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Best of UNICEF Research 2015

image of Best of UNICEF Research 2015
The Best of UNICEF Research, now in its third year, showcases and recognizes high-quality, high-impact research being done in the organization. The intention of the project is to communicate that UNICEF is often engaged in supporting a range of cutting-edge research to improve the lives of children. Yet this is often poorly known. The ‘Best of UNICEF Research’ initiative aims to change this perception. This publication presents summaries of twelve of the projects submitted to the 2015 Best of UNICEF Research competition which illustrate the range of research being undertaken. The 12 projects in the final selection cover many of the ‘traditional’ areas of UNICEF work (health, nutrition, sanitation and education), while also highlighting issues that have more recently gained prominence within the global policy agenda, such as social transfers, violence against children and school bullying, and various forms of inequality or exclusion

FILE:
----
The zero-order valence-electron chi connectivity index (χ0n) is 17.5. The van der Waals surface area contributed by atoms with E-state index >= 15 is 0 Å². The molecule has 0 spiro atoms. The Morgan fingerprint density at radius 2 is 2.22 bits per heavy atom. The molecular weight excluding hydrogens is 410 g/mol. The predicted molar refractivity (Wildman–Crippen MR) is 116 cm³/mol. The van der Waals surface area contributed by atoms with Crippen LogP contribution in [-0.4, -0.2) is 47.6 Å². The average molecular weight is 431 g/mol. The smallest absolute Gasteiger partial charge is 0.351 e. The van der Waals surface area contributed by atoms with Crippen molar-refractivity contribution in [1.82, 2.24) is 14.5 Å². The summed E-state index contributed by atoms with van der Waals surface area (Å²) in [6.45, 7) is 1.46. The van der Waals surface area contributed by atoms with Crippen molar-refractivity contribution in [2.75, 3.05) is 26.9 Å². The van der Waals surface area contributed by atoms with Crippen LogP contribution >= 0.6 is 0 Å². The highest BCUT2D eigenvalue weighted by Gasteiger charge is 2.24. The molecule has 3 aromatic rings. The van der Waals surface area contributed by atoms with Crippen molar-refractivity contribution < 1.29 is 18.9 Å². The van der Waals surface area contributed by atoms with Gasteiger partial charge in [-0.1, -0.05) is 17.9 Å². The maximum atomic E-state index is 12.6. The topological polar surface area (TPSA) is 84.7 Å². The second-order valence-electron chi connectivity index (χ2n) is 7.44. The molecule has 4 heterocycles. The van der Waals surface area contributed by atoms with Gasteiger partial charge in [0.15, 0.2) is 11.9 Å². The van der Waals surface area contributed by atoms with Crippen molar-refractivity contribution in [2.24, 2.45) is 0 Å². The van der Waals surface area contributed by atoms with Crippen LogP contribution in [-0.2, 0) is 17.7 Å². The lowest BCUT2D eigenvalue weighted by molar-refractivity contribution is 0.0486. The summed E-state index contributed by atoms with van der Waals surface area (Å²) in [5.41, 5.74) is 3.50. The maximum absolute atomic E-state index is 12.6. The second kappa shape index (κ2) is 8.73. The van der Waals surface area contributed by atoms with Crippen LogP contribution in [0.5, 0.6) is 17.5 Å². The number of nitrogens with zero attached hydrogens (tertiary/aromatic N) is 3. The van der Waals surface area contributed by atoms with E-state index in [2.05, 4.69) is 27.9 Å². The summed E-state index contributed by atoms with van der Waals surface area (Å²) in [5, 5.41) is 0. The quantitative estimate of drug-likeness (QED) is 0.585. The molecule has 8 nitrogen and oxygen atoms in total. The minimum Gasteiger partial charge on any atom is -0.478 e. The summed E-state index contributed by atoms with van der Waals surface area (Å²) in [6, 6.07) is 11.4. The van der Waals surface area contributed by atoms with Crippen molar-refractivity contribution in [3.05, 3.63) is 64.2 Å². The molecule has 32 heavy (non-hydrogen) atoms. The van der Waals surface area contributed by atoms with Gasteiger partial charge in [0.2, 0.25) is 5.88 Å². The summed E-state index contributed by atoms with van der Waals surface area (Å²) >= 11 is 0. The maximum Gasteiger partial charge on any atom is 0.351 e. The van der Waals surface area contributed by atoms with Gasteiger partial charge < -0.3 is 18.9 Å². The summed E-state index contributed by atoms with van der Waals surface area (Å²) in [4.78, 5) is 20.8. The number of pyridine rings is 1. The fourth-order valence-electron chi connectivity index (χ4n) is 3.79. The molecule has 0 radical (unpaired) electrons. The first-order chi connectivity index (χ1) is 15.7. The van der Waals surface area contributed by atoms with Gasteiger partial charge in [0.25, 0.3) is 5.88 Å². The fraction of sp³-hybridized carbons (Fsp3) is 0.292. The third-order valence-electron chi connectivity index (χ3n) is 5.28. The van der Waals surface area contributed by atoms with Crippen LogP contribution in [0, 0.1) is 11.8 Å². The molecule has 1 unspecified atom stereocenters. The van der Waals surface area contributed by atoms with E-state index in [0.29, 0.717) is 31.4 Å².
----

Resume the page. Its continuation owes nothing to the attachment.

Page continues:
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Mali: Sanitation in Mali - Cleaner latrines and community spirit

Around 2.5 billion people – about 35 per cent of the global population – lack access to improved sanitation. In sub-Saharan Africa the proportion of the population lacking such facilities is much higher, at 71 per cent, rising to 80 per cent in rural areas. Where there are no latrines or suitable hand-washing facilities, people defecate in the open air and, as a result, hands, food and water become contaminated with faecal elements. This leads to serious consequences for health, including faecally transmitted infections such as diarrhoea, and parasitic infections.

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